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Charles Melton Deserves the Jacob Elordi Treatment

Charles Melton as Joe Yoo and Julianne Moore as Gracie Atherton-Yoo in May December

It’s the year of ushering fresh new faces into the film scene. Young actors like Zendaya, Sydney Sweeney, and Jacob Elordi have become household names in the industry—the Euphoria cinematic universe top three, as some would say.

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Witnessing Elordi’s career skyrocket in the last few years has been particularly fascinating. He’s gone from the teen heartthrob of the Kissing Booth films to working with prolific filmmakers like Sofia Coppola and Adrian Lyne, with many more films. While the Elordi hype is new, it’s not unusual. Every year, there seems to be a fresh new young actor that takes both the film industry and social media by storm.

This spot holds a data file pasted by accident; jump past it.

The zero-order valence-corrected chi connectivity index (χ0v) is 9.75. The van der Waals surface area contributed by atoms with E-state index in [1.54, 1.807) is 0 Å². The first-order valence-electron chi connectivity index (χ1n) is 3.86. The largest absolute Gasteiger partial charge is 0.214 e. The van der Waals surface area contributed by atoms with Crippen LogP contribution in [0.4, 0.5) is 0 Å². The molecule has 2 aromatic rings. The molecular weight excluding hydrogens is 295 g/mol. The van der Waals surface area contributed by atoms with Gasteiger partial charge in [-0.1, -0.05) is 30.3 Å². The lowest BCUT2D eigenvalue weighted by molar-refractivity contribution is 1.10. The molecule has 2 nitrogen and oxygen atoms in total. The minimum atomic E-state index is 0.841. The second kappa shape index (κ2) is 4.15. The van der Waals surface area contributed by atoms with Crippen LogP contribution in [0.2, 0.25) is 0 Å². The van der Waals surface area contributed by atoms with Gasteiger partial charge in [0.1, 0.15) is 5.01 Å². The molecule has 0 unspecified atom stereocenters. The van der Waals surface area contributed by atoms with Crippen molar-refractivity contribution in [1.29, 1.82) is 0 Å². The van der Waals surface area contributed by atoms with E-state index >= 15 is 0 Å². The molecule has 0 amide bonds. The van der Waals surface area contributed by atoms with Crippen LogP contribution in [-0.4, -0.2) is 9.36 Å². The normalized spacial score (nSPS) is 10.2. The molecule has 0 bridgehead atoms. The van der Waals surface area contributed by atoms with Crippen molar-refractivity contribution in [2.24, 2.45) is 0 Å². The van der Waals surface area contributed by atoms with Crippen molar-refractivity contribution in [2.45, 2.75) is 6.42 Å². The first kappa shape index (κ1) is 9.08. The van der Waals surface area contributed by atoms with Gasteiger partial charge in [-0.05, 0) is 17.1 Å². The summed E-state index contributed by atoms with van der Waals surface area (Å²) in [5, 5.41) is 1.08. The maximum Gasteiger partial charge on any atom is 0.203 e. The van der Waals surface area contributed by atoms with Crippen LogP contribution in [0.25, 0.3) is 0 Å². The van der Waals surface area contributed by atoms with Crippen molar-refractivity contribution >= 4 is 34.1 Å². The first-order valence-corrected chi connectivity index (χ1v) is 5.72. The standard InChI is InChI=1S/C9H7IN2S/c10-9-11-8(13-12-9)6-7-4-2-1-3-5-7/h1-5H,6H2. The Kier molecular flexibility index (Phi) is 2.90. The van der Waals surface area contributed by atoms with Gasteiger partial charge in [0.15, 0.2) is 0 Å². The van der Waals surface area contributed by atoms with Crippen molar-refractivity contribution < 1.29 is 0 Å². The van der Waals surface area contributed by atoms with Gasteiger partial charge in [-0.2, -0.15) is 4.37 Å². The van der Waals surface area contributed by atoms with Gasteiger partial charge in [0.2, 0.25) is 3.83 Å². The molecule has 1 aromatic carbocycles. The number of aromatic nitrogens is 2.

However, one particular kind of actor always gets this honor: white. Whether it’s Austin Butler or Timothée Chalamet, young white male actors become household names faster than non-white actors. After the success of Barry Jenkins’s Moonlight, I expected Ashton Sanders’s career to skyrocket due to his performance in the film. And yet, that wasn’t the case. That is also not the case for breakout performer Charles Melton in Todd Hayens’s latest melodrama, May December

Acting with titans like Julianne Moore and Natalie Portman is no small feat. Melton not only holds his own but outshines in his role as Joe Yoo, the victim of Moore’s Gracie. On its own, Melton’s performance should be enough to launch his career into great heights similar to that of Elordi’s. However, compared to the future projects adorning Elordi’s IMDb page, Melton has only one: K-Pop Lost in America.

There also seems to be a vast difference in how their respective careers took off. Melton had to prove himself in a post-Riverdale career in what seemed to be a make-it-or-break-it opportunity in Haynes’s May December while Elordi leaped from a similar teen drama, Euphoria, straight into A-lister status.